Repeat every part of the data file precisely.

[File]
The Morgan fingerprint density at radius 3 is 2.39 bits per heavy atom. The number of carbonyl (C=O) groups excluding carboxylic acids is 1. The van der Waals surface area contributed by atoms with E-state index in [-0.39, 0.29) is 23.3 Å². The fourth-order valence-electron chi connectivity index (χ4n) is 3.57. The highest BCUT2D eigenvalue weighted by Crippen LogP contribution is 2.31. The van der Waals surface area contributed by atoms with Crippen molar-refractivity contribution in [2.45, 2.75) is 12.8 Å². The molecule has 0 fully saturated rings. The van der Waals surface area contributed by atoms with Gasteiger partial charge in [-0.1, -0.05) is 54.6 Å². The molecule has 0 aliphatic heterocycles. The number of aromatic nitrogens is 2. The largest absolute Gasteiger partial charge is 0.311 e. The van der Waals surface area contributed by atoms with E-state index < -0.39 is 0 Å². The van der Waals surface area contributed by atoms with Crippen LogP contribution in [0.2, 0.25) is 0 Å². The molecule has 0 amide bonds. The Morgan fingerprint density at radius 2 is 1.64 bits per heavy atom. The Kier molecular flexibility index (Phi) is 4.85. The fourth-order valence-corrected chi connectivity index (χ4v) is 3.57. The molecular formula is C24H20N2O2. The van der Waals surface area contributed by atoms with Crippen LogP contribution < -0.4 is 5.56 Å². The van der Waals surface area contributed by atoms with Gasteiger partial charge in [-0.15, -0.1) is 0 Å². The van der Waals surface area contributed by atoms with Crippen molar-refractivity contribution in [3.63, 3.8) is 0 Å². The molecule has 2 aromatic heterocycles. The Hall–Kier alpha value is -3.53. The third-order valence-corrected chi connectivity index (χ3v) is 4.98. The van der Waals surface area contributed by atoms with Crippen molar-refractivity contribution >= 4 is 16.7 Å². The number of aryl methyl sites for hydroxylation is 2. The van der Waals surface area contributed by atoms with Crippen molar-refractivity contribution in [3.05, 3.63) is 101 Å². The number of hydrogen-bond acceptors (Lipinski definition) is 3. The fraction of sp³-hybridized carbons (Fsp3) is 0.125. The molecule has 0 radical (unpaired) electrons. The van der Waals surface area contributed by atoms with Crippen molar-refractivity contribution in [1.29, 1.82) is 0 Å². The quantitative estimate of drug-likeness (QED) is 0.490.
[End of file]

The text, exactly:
The Morgan fingerprint density at radius 3 is 2.39 bits per heavy atom. The number of carbonyl (C=O) groups excluding carboxylic acids is 1. The van der Waals surface area contributed by atoms with E-state index in [-0.39, 0.29) is 23.3 Å². The fourth-order valence-electron chi connectivity index (χ4n) is 3.57. The highest BCUT2D eigenvalue weighted by Crippen LogP contribution is 2.31. The van der Waals surface area contributed by atoms with Crippen molar-refractivity contribution in [2.45, 2.75) is 12.8 Å². The molecule has 0 fully saturated rings. The van der Waals surface area contributed by atoms with Gasteiger partial charge in [-0.1, -0.05) is 54.6 Å². The molecule has 0 aliphatic heterocycles. The number of aromatic nitrogens is 2. The largest absolute Gasteiger partial charge is 0.311 e. The van der Waals surface area contributed by atoms with E-state index < -0.39 is 0 Å². The van der Waals surface area contributed by atoms with Crippen LogP contribution in [0.2, 0.25) is 0 Å². The molecule has 0 amide bonds. The Morgan fingerprint density at radius 2 is 1.64 bits per heavy atom. The Kier molecular flexibility index (Phi) is 4.85. The fourth-order valence-corrected chi connectivity index (χ4v) is 3.57. The molecular formula is C24H20N2O2. The van der Waals surface area contributed by atoms with Crippen LogP contribution < -0.4 is 5.56 Å². The van der Waals surface area contributed by atoms with Gasteiger partial charge in [-0.15, -0.1) is 0 Å². The van der Waals surface area contributed by atoms with Crippen molar-refractivity contribution in [3.63, 3.8) is 0 Å². The molecule has 2 aromatic heterocycles. The Hall–Kier alpha value is -3.53. The third-order valence-corrected chi connectivity index (χ3v) is 4.98. The van der Waals surface area contributed by atoms with Crippen molar-refractivity contribution >= 4 is 16.7 Å². The number of aryl methyl sites for hydroxylation is 2. The van der Waals surface area contributed by atoms with Crippen molar-refractivity contribution in [3.05, 3.63) is 101 Å². The number of hydrogen-bond acceptors (Lipinski definition) is 3. The fraction of sp³-hybridized carbons (Fsp3) is 0.125. The molecule has 0 radical (unpaired) electrons. The van der Waals surface area contributed by atoms with Crippen molar-refractivity contribution in [1.29, 1.82) is 0 Å². The quantitative estimate of drug-likeness (QED) is 0.490.